A clear sign of food allergy for dogs is itchy skin or most commonly known as hot spots. Hot spots are painful, red, irritated areas of infected skin that are sometimes raised.
These spots can appear quickly, usually with some hair loss, and grow significantly larger in a matter of days. If your dog suddenly has hot spots after eating new food, it’s time to eliminate that from their diet.
As Malaysians, we are fortunate to enjoy such a diverse range of cuisines. But keep in mind that while nasi lemak is delicious for humans, it is dangerous for your dogs. The oil and ingredients used to make our dishes are unsuitable for dogs, especially those with sensitive stomachs. This also applies to most other human food.
Consuming foreign objects
Dogs are naturally curious creatures, so it's not surprising that they try to eat almost everything they come into contact with. This could include spoiled food, garbage (particularly dogs who like to raid trash cans), toys, and even fabric. Dog owners should implement proper training and monitoring to combat this from happening.
Simple commands like “No” and “Stop” can help when you notice them putting something in their mouth that they’re not supposed to.
With training and monitoring, it is also important to be mindful of your surroundings when you have a pet. Bacterial infections, such as Salmonella, can occur when dogs consume raw chicken meat. If your dog enjoys accompanying you in the kitchen while you cook, be careful not to drop anything on the floor.
Stress or anxiety diarrhea in dogs
Stress diarrhea in pets is a common reaction to stress or anxiety – that is, your dog's diarrhea could be caused by something they are concerned about. Examples of stressful situations that can cause digestive problems in dogs are numerous – and it all depends on what makes your dog particularly anxious.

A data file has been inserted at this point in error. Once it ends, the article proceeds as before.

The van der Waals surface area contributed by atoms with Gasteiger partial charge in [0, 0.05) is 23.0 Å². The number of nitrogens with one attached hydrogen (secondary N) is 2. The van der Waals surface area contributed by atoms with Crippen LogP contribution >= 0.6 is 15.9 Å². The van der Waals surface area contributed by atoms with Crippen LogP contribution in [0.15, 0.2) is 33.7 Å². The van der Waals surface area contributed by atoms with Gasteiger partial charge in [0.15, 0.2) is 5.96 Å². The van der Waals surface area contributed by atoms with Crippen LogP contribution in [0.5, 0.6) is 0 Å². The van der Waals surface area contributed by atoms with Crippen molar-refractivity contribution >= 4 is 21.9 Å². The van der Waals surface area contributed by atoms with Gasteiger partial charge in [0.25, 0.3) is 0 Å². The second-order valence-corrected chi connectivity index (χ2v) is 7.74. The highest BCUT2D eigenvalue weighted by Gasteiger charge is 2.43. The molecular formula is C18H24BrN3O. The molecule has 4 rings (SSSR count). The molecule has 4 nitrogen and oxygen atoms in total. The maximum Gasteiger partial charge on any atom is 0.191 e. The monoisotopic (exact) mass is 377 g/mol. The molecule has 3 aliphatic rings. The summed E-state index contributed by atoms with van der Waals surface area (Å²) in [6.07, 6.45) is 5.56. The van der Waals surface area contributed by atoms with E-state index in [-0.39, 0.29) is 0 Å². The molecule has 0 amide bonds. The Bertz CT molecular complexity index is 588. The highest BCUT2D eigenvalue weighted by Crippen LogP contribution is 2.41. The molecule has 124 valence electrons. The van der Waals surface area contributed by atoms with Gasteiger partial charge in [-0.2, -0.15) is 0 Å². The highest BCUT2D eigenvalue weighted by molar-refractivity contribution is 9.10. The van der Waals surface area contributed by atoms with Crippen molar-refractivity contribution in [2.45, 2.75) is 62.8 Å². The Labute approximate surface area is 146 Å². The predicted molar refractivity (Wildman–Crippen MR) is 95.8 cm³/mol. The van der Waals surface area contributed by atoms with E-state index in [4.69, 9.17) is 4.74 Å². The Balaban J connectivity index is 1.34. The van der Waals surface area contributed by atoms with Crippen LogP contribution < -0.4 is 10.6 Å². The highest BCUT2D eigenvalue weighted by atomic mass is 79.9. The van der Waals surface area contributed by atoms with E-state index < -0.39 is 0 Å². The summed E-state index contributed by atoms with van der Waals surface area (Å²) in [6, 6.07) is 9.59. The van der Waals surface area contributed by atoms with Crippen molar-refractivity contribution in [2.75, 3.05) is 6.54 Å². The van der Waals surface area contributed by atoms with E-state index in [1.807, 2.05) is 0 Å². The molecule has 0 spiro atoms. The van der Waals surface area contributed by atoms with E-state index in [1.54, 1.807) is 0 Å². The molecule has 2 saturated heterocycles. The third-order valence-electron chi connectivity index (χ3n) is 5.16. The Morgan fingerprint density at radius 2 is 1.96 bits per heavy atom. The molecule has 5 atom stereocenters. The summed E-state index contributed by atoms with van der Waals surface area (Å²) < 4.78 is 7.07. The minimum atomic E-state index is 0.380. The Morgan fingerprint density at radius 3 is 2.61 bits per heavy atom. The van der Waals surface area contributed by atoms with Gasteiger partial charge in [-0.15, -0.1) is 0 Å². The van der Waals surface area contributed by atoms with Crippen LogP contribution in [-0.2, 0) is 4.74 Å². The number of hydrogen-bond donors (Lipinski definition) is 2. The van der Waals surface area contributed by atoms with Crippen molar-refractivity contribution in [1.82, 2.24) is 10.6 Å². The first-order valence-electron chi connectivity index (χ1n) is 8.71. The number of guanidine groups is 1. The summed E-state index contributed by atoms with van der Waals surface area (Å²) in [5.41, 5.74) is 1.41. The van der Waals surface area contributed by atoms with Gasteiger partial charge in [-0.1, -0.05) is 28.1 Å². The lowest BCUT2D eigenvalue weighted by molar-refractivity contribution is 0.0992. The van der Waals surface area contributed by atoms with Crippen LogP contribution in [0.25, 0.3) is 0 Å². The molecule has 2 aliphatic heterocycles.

You must be familiar with your dog's normal body language in order to distinguish stress signs from normal behaviour. Then you'll know whether he's pacing because he's anxious or because he wants to play fetch.
Dogs usually will have forward-facing ears, a soft mouth, and round eyes with evenly distributed weight across all four paws when relaxed. Distinguishing between normal and stress-related behaviour will allow you to quickly and effectively diffuse an unpleasant situation.
With our country entering an endemic phase, many pets who are used to having their owners home all the time may experience stress or anxiety. Keep an eye out for any behaviour change that may occur as a result of our new lifestyle.
Medications for dogs
If your dog has been prescribed new medications, it is critical to monitor for any side effects or allergies. Diarrhea, vomiting, and loss of appetite are the most common symptoms of medication (drug) allergies.
Other symptoms to look out for include difficulty breathing, lethargy, itchy skin, depression, and facial swelling.
It is also important to never miss your pet's deworming appointments with your veterinarian to avoid parasite attacks.
How to treat my dog’s diarrhea at home?
If your dog has had diarrhea for more than 48 hours, please take them to the nearest veterinarian for further evaluation.
A 12- to 24-hour fast and small amounts of water can clear the stomach and allow the gastrointestinal tract to settle. Before fasting, make sure your dog is in good health. It's not recommended for puppies or senior dogs who need nutrients. Fasting may also be inadvisable for small dogs who lack physical strength.
A bland diet of rice water, plain white rice, boiled potatoes, and chicken can also help calm your dog's stomach.
Over-the-counter medications such as Imodium and Naturvet's Anti Diarrhea Liquid are also available. However, because your dogs are already in a vulnerable state, it is always best to consult with your veterinarian before administering the medication.
Diarrhea in dogs can be completely harmless or extremely dangerous. When this happens, it's best to be prepared. Pet insurance can help alleviate some of the stress in these instances.